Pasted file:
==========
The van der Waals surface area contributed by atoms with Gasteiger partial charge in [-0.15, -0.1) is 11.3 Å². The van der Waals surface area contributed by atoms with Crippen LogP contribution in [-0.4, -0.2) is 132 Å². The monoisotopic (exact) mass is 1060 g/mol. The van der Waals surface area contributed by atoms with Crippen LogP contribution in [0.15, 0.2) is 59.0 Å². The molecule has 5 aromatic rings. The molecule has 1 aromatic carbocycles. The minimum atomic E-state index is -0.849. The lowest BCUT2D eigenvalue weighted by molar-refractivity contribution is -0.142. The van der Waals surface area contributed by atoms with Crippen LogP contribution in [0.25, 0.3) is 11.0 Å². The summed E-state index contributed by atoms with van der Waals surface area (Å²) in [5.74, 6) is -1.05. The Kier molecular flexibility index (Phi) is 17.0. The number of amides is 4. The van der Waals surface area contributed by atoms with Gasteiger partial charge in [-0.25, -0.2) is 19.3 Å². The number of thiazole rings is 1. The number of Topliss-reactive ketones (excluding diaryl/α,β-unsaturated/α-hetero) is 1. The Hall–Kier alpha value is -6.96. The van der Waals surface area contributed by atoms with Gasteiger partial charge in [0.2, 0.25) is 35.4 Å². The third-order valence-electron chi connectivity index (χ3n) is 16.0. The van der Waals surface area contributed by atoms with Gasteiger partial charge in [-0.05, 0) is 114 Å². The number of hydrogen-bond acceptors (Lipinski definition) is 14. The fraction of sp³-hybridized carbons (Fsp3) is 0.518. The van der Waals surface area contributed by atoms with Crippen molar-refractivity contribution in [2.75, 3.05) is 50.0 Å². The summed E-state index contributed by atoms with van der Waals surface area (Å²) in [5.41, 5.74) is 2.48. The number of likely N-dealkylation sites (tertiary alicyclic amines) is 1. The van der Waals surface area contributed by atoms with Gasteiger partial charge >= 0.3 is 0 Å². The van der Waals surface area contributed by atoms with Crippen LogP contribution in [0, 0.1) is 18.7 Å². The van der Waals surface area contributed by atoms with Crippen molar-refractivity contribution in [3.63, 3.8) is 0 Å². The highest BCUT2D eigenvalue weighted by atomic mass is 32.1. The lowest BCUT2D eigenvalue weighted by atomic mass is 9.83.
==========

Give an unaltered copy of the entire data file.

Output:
The van der Waals surface area contributed by atoms with Gasteiger partial charge in [-0.15, -0.1) is 11.3 Å². The van der Waals surface area contributed by atoms with Crippen LogP contribution in [-0.4, -0.2) is 132 Å². The monoisotopic (exact) mass is 1060 g/mol. The van der Waals surface area contributed by atoms with Crippen LogP contribution in [0.15, 0.2) is 59.0 Å². The molecule has 5 aromatic rings. The molecule has 1 aromatic carbocycles. The minimum atomic E-state index is -0.849. The lowest BCUT2D eigenvalue weighted by molar-refractivity contribution is -0.142. The van der Waals surface area contributed by atoms with Crippen LogP contribution in [0.25, 0.3) is 11.0 Å². The summed E-state index contributed by atoms with van der Waals surface area (Å²) in [5.74, 6) is -1.05. The Kier molecular flexibility index (Phi) is 17.0. The number of amides is 4. The van der Waals surface area contributed by atoms with Gasteiger partial charge in [-0.25, -0.2) is 19.3 Å². The number of thiazole rings is 1. The number of Topliss-reactive ketones (excluding diaryl/α,β-unsaturated/α-hetero) is 1. The Hall–Kier alpha value is -6.96. The van der Waals surface area contributed by atoms with Gasteiger partial charge in [0.2, 0.25) is 35.4 Å². The third-order valence-electron chi connectivity index (χ3n) is 16.0. The van der Waals surface area contributed by atoms with Gasteiger partial charge in [-0.05, 0) is 114 Å². The number of hydrogen-bond acceptors (Lipinski definition) is 14. The fraction of sp³-hybridized carbons (Fsp3) is 0.518. The van der Waals surface area contributed by atoms with Crippen molar-refractivity contribution in [2.75, 3.05) is 50.0 Å². The summed E-state index contributed by atoms with van der Waals surface area (Å²) in [5.41, 5.74) is 2.48. The number of likely N-dealkylation sites (tertiary alicyclic amines) is 1. The van der Waals surface area contributed by atoms with Gasteiger partial charge >= 0.3 is 0 Å². The van der Waals surface area contributed by atoms with Crippen LogP contribution in [0, 0.1) is 18.7 Å². The van der Waals surface area contributed by atoms with Crippen molar-refractivity contribution in [3.63, 3.8) is 0 Å². The highest BCUT2D eigenvalue weighted by atomic mass is 32.1. The lowest BCUT2D eigenvalue weighted by atomic mass is 9.83.